James Madison Papers

From James Madison to Edward Carrington, 14 March 1790

To Edward Carrington

N. Y. Mar: 14. 1790

Dear Sir

Your favor of the 2d. inst: came to hand two days ago. Though I can not yield to the remarks on my proposition in the House of Reps. I am not the less indebted for the candor which dictated them. The nature of the domestic debt will account for the diversity of opinions among those who examine it. Those who are disinterested or being interested are superior to that biass, will be mutually liberal and tolerant. Those of an opposite complexion on both sides, will breathe an opposite spirit.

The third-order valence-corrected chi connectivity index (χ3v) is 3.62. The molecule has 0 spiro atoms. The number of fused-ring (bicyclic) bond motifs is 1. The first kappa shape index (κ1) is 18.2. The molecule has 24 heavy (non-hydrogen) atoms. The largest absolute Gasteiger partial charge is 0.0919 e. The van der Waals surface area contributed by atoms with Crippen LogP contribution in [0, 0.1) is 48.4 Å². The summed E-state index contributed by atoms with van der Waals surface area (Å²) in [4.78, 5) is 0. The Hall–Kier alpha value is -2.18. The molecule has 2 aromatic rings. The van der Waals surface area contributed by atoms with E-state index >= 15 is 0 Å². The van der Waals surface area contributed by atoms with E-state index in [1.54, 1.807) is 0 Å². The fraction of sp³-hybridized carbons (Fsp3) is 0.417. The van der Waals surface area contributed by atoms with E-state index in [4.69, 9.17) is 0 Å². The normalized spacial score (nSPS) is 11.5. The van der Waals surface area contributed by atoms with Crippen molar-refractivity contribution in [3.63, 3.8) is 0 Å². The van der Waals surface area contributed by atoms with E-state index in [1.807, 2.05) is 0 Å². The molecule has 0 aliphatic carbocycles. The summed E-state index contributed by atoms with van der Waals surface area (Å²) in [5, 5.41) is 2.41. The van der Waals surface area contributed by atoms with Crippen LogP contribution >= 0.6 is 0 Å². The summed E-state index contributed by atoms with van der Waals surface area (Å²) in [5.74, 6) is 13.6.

It has appeared to me that the transactions of the public with the Origl. Creditors, were not an equitable and bona fide discharge of its engagements, and consequently that the original contract is partly still in force in their favor. If this datum be admitted, the transaction between the origl. Creditor & the assignee, can not absolve the public from its obligation to the former. To say that the Creditor ought not to have distrusted the public is not satisfactory for two reasons, first because in many cases the alienation was the effect of necessity; secondly, because the default of the public warranted the distrust. Nor can I agree with you in supposing that the probable use that would have been made of a real payment by those who parted with their depreciated one, or the probable repetition of the folly, in case the deficiency should now be made up, can diminish either the rights of the individual or the obligations of the public. With respect to the latter probability however, I do not think it by any means so great as is stated. The different circumstances under which the payments would be received, seem to warrant this opinion. But it might easily have been provided, and would actually have been proposed, as a precaution agst. a second harvest of speculation on the ignorance or distrust of the Creditors that the new paper should not be transferrable for a definite term, within which the receipt of the interest would have taught the holder its proper value, and have inspired him with a proper confidence in his Country. I differ from you also in supposing that a wound would have been given to public Credit. The measure not only caused equity on the face of it, but proclaimed honesty to be its motive. Will not public credit be more wounded by a forced re-loan in favor of the public? And will not the world ascribe this operation to a want of inclination either in the Government to comply strictly with its engagements, or in the people to submit to its just authority, rather than to a want of resources in the Country? And will not either of these suspicions be more unfriendly to our object, than any imputations that could have been thrown on the other measure. For my part I am convinced that the public is able to perform its stipulations, or if the Government be unable, it is because the people are unwilling, & that this unwillingness is produced by a sentiment as natural as it is general, that there must be something wrong, radically & morally & politically wrong, in a system which transfers the reward from those who paid the most valuable of all considerations, to those who scarcely paid any consideration at all. If the public debt had never been alienated, or had been alienated for its nominal value, The whole resources of the Community would have been at the disposal of the Govt. and might have been exhausted without a murmur.